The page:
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Roundtable: Is It Time to Buy Lumber Liquidators?

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By now you've heard the news about Lumber Liquidators (NYSE: LL  ) , and stared agape as the stock took it on the chin (and everywhere else) Thursday, to the tune of 29%. The company announced it was shaving its sales estimates for the year.

Bad news? Sure. But has the massive sell-off turned this stock into a buy?

I asked three analysts to ponder that question and then posed them another: If Lumber Liquidators is not a buy, is there a better stock to target in the retail segment?

Rich Duprey, contributor
Although the market splintered Lumber Liquidators' stock after it ran second-quarter guidance through a buzz saw, I'm not sure I'd be walking over to pick up the pieces -- or shares -- just yet.

Even after being put on the chopping block, the flooring specialist still trades at 16 times management's upper end of earnings estimates for 2011, more than either Lowe's (NYSE: LOW  ) or Home Depot (NYSE: HD  ) .

And you can't sweep under the rug the fact that housing won't recover until next year at the earliest, assuming unemployment makes it down to 8%. But as last week's jobs numbers show, private sector hiring is exceptionally weak, and joblessness remains north of 9%.

However, Lumber Liquidators isn't a homebuilder, so it's not crumbling. Like Sherwin-Williams (NYSE: SHW  ) , it relies a lot on current homeowners wanting to spruce up where they live and 90% of its customers are existing homeowners. Housing's decline will naturally scuff up sales some as consumers are brought further underwater on their mortgages, but beneath the veneer remains a solid-as-oak -- and profitable -- low-cost industry leader.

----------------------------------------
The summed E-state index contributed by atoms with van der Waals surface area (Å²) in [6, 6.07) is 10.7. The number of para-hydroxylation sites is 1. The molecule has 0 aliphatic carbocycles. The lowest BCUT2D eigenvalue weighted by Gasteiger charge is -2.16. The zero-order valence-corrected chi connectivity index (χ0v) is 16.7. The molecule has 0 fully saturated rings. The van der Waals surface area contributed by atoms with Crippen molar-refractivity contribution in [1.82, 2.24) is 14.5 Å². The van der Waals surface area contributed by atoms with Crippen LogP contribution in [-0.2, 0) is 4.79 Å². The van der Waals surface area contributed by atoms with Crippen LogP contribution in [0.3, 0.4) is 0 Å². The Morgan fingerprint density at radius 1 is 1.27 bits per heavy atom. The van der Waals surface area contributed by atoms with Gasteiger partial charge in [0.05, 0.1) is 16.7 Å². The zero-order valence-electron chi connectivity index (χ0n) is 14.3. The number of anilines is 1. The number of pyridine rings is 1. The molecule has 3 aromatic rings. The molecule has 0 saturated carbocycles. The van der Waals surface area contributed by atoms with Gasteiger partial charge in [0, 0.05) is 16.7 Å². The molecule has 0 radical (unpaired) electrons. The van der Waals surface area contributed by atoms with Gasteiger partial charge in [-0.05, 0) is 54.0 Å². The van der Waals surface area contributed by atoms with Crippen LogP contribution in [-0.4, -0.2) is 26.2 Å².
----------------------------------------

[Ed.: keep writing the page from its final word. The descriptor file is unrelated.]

But I'd look first for a solid foundation forming under housing and employment before fitting Lumber Liquidators into your portfolio like a tight tongue-and-groove joint.

Alyce Lomax, contributor
The housing market still stinks, and subsequent softened consumer demand led to the market's recent hatchet job on Lumber Liquidators. Should investors knock on wood and hope there's now a floor beneath this company's stock price? I don't think so. With continued high unemployment adding to the economy's woes, I doubt droves of consumers will motivate to improve their surroundings in any meaningful way. Lumber Liquidators' hardwood flooring products scream "housing bubble" more than bargain.